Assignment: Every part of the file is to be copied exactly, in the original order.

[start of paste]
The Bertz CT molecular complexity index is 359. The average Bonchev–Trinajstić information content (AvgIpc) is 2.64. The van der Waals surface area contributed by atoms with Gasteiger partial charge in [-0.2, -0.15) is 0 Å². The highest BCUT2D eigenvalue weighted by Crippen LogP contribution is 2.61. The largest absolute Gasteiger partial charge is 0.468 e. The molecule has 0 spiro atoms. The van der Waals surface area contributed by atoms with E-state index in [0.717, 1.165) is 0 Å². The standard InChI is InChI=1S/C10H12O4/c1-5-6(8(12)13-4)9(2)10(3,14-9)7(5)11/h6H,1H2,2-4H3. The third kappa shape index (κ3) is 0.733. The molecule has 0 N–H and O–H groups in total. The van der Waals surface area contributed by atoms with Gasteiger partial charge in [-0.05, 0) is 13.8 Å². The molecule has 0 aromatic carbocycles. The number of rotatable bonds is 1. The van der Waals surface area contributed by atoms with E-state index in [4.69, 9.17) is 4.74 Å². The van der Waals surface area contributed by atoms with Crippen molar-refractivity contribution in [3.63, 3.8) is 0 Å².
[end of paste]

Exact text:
The Bertz CT molecular complexity index is 359. The average Bonchev–Trinajstić information content (AvgIpc) is 2.64. The van der Waals surface area contributed by atoms with Gasteiger partial charge in [-0.2, -0.15) is 0 Å². The highest BCUT2D eigenvalue weighted by Crippen LogP contribution is 2.61. The largest absolute Gasteiger partial charge is 0.468 e. The molecule has 0 spiro atoms. The van der Waals surface area contributed by atoms with E-state index in [0.717, 1.165) is 0 Å². The standard InChI is InChI=1S/C10H12O4/c1-5-6(8(12)13-4)9(2)10(3,14-9)7(5)11/h6H,1H2,2-4H3. The third kappa shape index (κ3) is 0.733. The molecule has 0 N–H and O–H groups in total. The van der Waals surface area contributed by atoms with Gasteiger partial charge in [-0.05, 0) is 13.8 Å². The molecule has 0 aromatic carbocycles. The number of rotatable bonds is 1. The van der Waals surface area contributed by atoms with E-state index in [4.69, 9.17) is 4.74 Å². The van der Waals surface area contributed by atoms with Crippen molar-refractivity contribution in [3.63, 3.8) is 0 Å².